Fear may have worked with MP, but can one imagine it working with the Indian team, or even India ‘A’? Pandit relies on regularly sending substitutes with messages – what to bowl, what field to set, what shot to avoid. There is no denying that his method works when there is complete buy-in at domestic level, but can you send in a message telling Virat Kohli to stop playing the cover drive? Or ask Rishabh Pant to avoid the daredevil dash down the pitch? Or insist that skipper Rohit Sharma should only implement the coach’s strategy?

In 2017, Mumbai Ranji team in fact had come to a breaking point. The Mumbai Cricket Association stepped in to terminate his contract at the end of the season. “The MCA managing took the note of various instances where Pandit’s behaviour has been an issue with players. MCA felt we should go for new coach for forthcoming season,” an MCA official had told this newspaper.


Even without approaching that extreme, Indian cricket teams have had bitter fallouts with strong-minded coaches who sought to push ahead with what proved to be unpopular ideas or methods. And don’t forget that Greg Chappell and Anil Kumble commanded considerably more stature across the cricket universe than Pandit.

In a sense, Pandit’s method is more of a football manager’s than that of a cricket coach. It works the best with a set of players who operate at their best under instructions, according to former MP captain Devendra Bundela. It is revealing that Pandit felt MP captain Aditya Shrivastava was a good skipper because he listened to and implemented whatever the coach told him, despite having “his own ideas.”

Dinesh Karthik has called him the Alex Ferguson of the Ranji Trophy, and according to Abhishek Nayar, he is the finest first-class coach in the country. And you cannot really argue against the ultimate results – six Ranji titles as coach.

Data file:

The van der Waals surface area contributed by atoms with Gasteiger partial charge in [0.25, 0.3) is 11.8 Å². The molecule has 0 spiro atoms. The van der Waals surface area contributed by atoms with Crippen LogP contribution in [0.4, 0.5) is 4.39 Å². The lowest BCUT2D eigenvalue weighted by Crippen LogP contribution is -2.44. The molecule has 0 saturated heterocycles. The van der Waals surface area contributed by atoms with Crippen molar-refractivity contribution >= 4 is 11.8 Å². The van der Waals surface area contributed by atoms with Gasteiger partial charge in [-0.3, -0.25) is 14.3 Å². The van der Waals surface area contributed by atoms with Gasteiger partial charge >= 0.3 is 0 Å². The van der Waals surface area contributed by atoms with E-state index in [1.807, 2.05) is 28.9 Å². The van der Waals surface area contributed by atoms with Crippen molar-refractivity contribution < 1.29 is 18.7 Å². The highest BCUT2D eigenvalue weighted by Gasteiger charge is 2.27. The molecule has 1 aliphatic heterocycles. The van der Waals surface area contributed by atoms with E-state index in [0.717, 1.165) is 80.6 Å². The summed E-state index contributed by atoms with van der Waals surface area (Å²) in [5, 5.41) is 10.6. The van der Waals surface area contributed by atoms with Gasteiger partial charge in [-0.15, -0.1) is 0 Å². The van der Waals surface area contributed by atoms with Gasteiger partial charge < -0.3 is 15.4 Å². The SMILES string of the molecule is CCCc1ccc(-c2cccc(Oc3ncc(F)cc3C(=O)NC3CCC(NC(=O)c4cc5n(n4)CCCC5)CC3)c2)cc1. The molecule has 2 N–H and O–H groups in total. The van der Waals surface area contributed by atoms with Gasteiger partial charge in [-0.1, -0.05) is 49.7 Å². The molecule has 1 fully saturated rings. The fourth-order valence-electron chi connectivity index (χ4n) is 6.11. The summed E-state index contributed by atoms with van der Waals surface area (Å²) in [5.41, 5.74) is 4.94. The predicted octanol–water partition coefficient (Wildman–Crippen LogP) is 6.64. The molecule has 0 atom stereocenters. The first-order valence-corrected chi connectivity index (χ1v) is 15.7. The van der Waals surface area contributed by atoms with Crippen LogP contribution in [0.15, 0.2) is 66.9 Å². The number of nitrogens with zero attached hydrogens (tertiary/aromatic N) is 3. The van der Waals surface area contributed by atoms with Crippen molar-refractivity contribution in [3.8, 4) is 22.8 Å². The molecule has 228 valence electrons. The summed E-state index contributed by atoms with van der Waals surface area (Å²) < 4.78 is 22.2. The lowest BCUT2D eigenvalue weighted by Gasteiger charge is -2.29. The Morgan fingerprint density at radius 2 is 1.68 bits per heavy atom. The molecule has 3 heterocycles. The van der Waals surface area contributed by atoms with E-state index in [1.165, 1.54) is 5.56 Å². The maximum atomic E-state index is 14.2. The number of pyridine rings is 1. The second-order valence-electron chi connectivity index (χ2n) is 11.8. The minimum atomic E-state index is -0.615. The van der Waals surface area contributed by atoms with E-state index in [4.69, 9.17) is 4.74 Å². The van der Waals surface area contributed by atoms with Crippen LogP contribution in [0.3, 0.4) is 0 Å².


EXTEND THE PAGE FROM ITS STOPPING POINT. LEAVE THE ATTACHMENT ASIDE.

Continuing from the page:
Another famous taskmaster coach Ray Jennings once said that some players “need a kick up the backside.” The South African would punish wayward bowlers or errant fielders by making them run laps around the ground. He felt confronting players bluntly and forcefully would make them better, but not every type of player can handle that style. Jennings did win the Under-19 World Cup for South Africa in 2014, but as a former South African player once remarked, his ‘my way or the highway’ approach was never going to help Jacques Kallis iron out a batting flaw.

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A certain fascination for such coaches to guide national teams, of course, continues, in the belief that all a talented but temperamental bunch of players needs is a ‘tough’ warden to knock them into a performing unit. It has led to disasters in the past, and will continue to. It leaves little room for the uninhibited expressions of instinct and the rough edges of personalities, both of which are critical components of genius. And genius is what you will often come across at the highest level. Treating professional players like schoolboys will work only at levels below, and that too in specific circumstances, when the entire ecosystem around the team has agreed to follow the leader, no questions asked.

First published on: 03-07-2022 at 09:30:18 am